PolitiFact’s push at the state level also helped drive the growing role of local TV news in the fact-checking business. Four of the nine new sites in its network are part of the partnership with the the Scripps stations, which the companies announced last October.
New local digital partners include BillyPenn in Pennsylvania and Reboot Illinois.
(Full disclosure: I used to work for the site’s parent company, which previously owned Congressional Quarterly and Governing magazine. Also, PolitiFact was founded by Bill Adair, a Duke media professor who still works for the site as a contributing editor and also oversees my work as co-director of the Reporters’ Lab. But PolitiFact’s effect on the numbers is impossible to ignore.)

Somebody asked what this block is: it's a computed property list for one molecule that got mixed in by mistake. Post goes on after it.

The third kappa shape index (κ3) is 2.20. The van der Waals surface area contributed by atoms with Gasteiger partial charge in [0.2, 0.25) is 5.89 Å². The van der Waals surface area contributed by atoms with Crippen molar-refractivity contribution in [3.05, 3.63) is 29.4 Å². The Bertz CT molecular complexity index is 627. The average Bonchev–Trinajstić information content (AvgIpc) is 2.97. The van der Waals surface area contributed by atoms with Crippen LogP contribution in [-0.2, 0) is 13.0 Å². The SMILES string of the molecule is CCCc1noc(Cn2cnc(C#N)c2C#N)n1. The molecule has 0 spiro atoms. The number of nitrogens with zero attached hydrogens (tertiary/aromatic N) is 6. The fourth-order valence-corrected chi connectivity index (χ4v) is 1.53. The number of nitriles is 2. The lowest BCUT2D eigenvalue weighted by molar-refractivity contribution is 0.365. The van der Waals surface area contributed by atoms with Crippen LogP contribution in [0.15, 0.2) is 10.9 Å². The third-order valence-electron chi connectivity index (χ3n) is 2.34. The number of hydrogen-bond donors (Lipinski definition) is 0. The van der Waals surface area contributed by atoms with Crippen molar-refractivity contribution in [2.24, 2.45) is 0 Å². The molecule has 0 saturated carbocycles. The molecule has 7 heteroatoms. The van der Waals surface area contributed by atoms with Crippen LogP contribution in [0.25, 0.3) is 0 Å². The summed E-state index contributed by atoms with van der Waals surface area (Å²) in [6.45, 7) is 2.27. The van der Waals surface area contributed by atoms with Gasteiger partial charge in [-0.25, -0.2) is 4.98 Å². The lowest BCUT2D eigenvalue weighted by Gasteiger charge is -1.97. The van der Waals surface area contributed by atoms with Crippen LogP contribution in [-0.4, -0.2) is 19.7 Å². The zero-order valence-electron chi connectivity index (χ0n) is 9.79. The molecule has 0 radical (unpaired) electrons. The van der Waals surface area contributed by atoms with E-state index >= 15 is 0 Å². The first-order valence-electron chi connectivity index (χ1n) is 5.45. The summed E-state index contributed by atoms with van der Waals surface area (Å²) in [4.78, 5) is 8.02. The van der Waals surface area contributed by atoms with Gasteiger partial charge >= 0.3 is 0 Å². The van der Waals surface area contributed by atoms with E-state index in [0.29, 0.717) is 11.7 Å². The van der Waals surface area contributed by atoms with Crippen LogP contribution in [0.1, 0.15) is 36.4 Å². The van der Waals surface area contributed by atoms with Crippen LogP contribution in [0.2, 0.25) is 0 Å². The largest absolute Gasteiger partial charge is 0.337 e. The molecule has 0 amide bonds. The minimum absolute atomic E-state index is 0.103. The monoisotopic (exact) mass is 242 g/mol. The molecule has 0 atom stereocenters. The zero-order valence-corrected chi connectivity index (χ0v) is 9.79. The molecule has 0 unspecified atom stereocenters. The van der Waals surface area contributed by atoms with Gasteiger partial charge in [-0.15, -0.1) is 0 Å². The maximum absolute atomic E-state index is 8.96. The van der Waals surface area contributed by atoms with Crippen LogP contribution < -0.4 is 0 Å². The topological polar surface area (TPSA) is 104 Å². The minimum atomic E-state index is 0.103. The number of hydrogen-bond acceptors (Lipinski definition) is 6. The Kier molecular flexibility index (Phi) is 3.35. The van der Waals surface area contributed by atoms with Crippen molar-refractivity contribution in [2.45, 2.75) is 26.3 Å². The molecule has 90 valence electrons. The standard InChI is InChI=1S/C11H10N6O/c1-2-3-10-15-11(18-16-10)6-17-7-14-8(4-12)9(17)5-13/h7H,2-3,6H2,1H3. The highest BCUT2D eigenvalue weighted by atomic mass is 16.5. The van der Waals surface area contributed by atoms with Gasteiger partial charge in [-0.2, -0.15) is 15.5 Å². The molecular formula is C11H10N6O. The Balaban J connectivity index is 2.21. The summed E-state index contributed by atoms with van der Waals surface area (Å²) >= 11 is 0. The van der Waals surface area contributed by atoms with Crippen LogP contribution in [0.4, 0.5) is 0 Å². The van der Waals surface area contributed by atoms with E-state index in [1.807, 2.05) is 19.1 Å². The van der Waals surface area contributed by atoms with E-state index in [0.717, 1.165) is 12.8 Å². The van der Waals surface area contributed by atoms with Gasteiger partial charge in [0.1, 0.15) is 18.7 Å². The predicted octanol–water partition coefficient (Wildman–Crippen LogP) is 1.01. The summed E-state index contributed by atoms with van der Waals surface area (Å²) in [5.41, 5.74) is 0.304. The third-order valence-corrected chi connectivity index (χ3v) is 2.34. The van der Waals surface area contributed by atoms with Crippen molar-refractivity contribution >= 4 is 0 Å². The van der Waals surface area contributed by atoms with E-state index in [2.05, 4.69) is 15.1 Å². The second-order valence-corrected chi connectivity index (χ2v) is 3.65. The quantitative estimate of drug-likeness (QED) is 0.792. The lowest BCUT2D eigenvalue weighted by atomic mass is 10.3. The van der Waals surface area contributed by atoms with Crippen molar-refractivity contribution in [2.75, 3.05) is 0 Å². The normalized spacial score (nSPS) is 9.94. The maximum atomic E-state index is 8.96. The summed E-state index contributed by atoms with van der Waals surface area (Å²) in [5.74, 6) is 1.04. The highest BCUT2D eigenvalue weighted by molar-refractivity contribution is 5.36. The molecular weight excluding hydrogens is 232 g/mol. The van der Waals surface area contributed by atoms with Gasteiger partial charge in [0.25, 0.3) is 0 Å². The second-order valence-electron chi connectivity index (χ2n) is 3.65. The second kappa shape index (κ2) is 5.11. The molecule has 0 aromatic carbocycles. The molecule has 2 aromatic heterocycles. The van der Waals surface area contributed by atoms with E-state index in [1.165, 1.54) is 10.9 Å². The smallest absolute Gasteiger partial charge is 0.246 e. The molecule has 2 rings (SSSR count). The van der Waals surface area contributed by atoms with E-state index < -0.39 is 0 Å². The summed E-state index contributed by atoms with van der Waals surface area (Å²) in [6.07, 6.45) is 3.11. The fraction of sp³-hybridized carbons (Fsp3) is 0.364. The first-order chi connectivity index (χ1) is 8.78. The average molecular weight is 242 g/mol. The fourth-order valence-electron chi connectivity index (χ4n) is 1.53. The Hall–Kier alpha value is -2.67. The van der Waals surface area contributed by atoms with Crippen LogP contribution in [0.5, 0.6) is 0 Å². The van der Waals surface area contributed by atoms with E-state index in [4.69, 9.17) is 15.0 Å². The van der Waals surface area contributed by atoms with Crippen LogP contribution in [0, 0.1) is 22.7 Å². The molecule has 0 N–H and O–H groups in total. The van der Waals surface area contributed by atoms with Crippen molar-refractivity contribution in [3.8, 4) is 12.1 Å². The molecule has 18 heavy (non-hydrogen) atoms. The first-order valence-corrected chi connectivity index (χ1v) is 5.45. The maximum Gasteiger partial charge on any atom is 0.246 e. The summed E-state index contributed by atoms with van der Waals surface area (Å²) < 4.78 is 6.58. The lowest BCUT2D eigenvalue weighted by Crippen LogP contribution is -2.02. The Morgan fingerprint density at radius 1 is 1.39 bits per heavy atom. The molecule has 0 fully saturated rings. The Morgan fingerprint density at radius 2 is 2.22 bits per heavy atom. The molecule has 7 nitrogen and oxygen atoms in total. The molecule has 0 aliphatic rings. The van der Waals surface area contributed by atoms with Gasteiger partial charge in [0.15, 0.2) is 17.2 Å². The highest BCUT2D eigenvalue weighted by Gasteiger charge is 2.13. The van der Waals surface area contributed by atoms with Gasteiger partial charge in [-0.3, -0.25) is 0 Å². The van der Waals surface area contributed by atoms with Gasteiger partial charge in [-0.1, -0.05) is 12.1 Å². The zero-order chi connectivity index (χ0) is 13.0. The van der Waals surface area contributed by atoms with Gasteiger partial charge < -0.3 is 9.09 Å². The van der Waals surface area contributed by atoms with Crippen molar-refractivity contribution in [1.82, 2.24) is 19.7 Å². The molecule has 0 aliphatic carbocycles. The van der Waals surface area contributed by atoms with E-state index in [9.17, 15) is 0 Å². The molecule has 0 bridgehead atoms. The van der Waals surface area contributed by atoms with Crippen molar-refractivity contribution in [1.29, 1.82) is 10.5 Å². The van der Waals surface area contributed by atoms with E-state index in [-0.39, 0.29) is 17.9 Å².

A lot of fact-checkers are in it for the long haul — which is a good thing since politicians keep talking even after the voters have had their say.
Yes, if past election cycles are any indication, some local fact-checking initiatives will inevitably fold after Election Day, as will many of their counterparts in national media (the Reporters’ Lab database also includes a 12 inactive local fact-checkers in 11 states).
But nearly a third of the state and local fact-checkers in our database opened for business before the last presidential election in 2012.
One of the oldest, WISC-TV (News 3) in Madison, Wisconsin, has been at it for 12 years — longer than all but two of the national fact-checkers.